Hello all. I finally have my first post on my Europe trip. Right now I am in an internet cafe in Paris waiting for my train to Amboise. I just arrived back in Paris a half hour ago after spending six days in the Normandy region of Franc. This internet cafe has an American-style keyboard and reasonable rates for internet usage, so with a few hours to burn I figured I would grind this post out. Apologies in advance for typos and what not. I’m just going to publish this once I reach the end and consequently there will be no proofreading.

My flight from Colorado to Paris should have been unremarkable but the first flight from Denver to Minneapolis got held up on the tarmac due to an electrical malfunction. About twenty or so minutes passed before it was fixed and we took off, but that small delay had a big effect on my schedule as there was supposed to be just under an hour between the landing in Minneapolis and the departure to Paris. Sitting near the back of the plane, I took awhile for me to get off and then I had to move quickly to the gate with the Paris flight to avoid missing it. I was one of the last people to board the flight, but thankfully Delta knew about the trouble and they were specifically waiting for me and the other people who had gotten delayed on that Denver-Minneapolis flight. Once on board the Paris flight there were no issues and I found my seat towards the back of the plane. The only thing worth mentioning about the flight was that the guy sitting next to me was going to Algeria after landing in Paris, and that will be the subject of a post after this trip is over when I compile a few notable individual stories. I slept a little on the flight but not much. Perhaps it was the anticipation keeping me awake.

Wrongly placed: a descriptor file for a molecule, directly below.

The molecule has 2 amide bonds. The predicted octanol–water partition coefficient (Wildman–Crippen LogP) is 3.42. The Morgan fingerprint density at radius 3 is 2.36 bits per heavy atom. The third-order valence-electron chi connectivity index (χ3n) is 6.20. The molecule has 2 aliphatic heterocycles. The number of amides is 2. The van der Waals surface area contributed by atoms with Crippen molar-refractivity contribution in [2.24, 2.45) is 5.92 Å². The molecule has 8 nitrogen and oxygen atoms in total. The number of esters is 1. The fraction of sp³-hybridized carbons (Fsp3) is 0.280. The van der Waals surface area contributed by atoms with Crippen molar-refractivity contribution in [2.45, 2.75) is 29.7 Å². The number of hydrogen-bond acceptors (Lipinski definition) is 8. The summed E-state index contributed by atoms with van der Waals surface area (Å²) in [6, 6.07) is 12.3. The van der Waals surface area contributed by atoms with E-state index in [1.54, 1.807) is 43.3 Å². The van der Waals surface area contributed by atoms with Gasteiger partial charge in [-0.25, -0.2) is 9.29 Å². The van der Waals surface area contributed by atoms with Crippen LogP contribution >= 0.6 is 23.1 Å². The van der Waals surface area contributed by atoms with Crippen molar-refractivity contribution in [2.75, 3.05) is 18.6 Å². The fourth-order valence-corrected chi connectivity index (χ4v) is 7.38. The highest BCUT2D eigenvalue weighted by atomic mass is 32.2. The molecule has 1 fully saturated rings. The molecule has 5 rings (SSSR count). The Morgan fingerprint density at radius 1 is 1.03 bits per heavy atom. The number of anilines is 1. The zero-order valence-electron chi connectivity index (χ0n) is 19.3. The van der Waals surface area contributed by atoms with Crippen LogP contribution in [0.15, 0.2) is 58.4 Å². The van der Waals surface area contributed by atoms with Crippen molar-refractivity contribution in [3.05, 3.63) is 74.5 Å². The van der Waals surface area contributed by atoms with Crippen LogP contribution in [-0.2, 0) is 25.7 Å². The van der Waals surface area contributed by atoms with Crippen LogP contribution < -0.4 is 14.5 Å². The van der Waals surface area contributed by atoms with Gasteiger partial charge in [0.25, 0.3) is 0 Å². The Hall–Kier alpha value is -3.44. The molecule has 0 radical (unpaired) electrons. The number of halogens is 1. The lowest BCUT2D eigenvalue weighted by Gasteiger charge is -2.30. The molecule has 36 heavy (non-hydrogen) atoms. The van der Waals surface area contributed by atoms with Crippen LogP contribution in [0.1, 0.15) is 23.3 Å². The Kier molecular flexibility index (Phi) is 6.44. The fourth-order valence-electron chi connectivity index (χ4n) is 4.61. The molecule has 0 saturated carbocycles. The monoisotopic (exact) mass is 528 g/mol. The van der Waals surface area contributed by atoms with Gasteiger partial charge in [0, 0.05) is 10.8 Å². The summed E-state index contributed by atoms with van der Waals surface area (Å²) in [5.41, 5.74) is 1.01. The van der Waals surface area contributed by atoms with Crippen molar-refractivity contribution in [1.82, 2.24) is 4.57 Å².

On arrival I made my way over to the immigration processing line, but was surprised to find that the guards weren’t checking everyone. Myself and many others just passed through without getting our passports checked or stamped. While this saved some time, I’m a little concerned that this may cause issues later on. From the airport I had to catch a suburban train to the city center. The ride cost ten euros, which was great because I had the ten euros that were left over from my 2012 trip with me. After arriving in Paris, I went through the whole routine of checking in at my hostel, reorganizing the stuff in my backpack, getting my day pack ready, and so on and so forth. With all that done it was now almost 12:30pm and I had in mind a few things to do with the afternoon. As I made my way towards the nearest metro station I took special note of the neighborhood I was in (for those who want to know, my hostel was nearby the Belleville metro station). There were a substantial number of Asians and Asian stores, with Southeast Asians seeming to be the largest group, though there were also a fair number of East Asians as well. France, like Britain, gets a lot of immigrants from its former colonies, so I’m guessing the reason all the Southeast Asians goes back to the French occupation of Indo-China. When you think of Paris you don’t normally thing of Asians, but a decent number of them do live there, though they seem to be concentrated in neighborhoods like that one. Having taken in the area around the hostel, I got on the metro and made by way to Sacre Coeur.(sorry, this keyboard doesn’t have the key to create that correct letter that combines the “o” and the “e”)